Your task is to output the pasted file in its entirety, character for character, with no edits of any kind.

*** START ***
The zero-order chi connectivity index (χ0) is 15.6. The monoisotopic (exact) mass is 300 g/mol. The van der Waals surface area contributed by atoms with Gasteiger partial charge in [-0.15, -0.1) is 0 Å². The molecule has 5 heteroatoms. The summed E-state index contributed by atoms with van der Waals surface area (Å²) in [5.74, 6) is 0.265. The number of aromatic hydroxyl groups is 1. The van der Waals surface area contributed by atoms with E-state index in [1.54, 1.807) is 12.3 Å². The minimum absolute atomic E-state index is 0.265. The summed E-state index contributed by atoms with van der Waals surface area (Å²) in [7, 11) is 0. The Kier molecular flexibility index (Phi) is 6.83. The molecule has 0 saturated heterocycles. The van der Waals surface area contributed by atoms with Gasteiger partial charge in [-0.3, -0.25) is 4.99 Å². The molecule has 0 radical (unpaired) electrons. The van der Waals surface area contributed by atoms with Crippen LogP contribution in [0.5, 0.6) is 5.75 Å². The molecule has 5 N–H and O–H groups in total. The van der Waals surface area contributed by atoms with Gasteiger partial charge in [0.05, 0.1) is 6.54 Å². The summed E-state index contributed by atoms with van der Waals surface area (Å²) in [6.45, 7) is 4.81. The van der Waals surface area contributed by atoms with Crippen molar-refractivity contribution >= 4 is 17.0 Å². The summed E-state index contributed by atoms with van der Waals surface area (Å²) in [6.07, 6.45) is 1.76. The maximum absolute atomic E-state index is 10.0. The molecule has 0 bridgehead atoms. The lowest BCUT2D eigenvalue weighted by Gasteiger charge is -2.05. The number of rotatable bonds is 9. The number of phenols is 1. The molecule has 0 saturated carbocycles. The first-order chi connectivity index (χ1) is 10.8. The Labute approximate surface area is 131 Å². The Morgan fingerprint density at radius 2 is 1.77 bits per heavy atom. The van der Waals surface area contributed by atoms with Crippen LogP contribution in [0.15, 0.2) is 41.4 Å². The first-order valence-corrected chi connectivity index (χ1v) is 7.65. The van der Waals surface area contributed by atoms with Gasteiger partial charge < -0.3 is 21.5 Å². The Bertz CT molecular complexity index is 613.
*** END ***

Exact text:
The zero-order chi connectivity index (χ0) is 15.6. The monoisotopic (exact) mass is 300 g/mol. The van der Waals surface area contributed by atoms with Gasteiger partial charge in [-0.15, -0.1) is 0 Å². The molecule has 5 heteroatoms. The summed E-state index contributed by atoms with van der Waals surface area (Å²) in [5.74, 6) is 0.265. The number of aromatic hydroxyl groups is 1. The van der Waals surface area contributed by atoms with E-state index in [1.54, 1.807) is 12.3 Å². The minimum absolute atomic E-state index is 0.265. The summed E-state index contributed by atoms with van der Waals surface area (Å²) in [7, 11) is 0. The Kier molecular flexibility index (Phi) is 6.83. The molecule has 0 saturated heterocycles. The van der Waals surface area contributed by atoms with Gasteiger partial charge in [-0.3, -0.25) is 4.99 Å². The molecule has 0 radical (unpaired) electrons. The van der Waals surface area contributed by atoms with Crippen LogP contribution in [0.5, 0.6) is 5.75 Å². The molecule has 5 N–H and O–H groups in total. The van der Waals surface area contributed by atoms with Gasteiger partial charge in [0.05, 0.1) is 6.54 Å². The summed E-state index contributed by atoms with van der Waals surface area (Å²) in [6.45, 7) is 4.81. The van der Waals surface area contributed by atoms with Crippen molar-refractivity contribution >= 4 is 17.0 Å². The summed E-state index contributed by atoms with van der Waals surface area (Å²) in [6.07, 6.45) is 1.76. The maximum absolute atomic E-state index is 10.0. The molecule has 0 bridgehead atoms. The lowest BCUT2D eigenvalue weighted by Gasteiger charge is -2.05. The number of rotatable bonds is 9. The number of phenols is 1. The molecule has 0 saturated carbocycles. The first-order chi connectivity index (χ1) is 10.8. The Labute approximate surface area is 131 Å². The Morgan fingerprint density at radius 2 is 1.77 bits per heavy atom. The van der Waals surface area contributed by atoms with Crippen LogP contribution in [0.15, 0.2) is 41.4 Å². The first-order valence-corrected chi connectivity index (χ1v) is 7.65. The van der Waals surface area contributed by atoms with Gasteiger partial charge < -0.3 is 21.5 Å². The Bertz CT molecular complexity index is 613.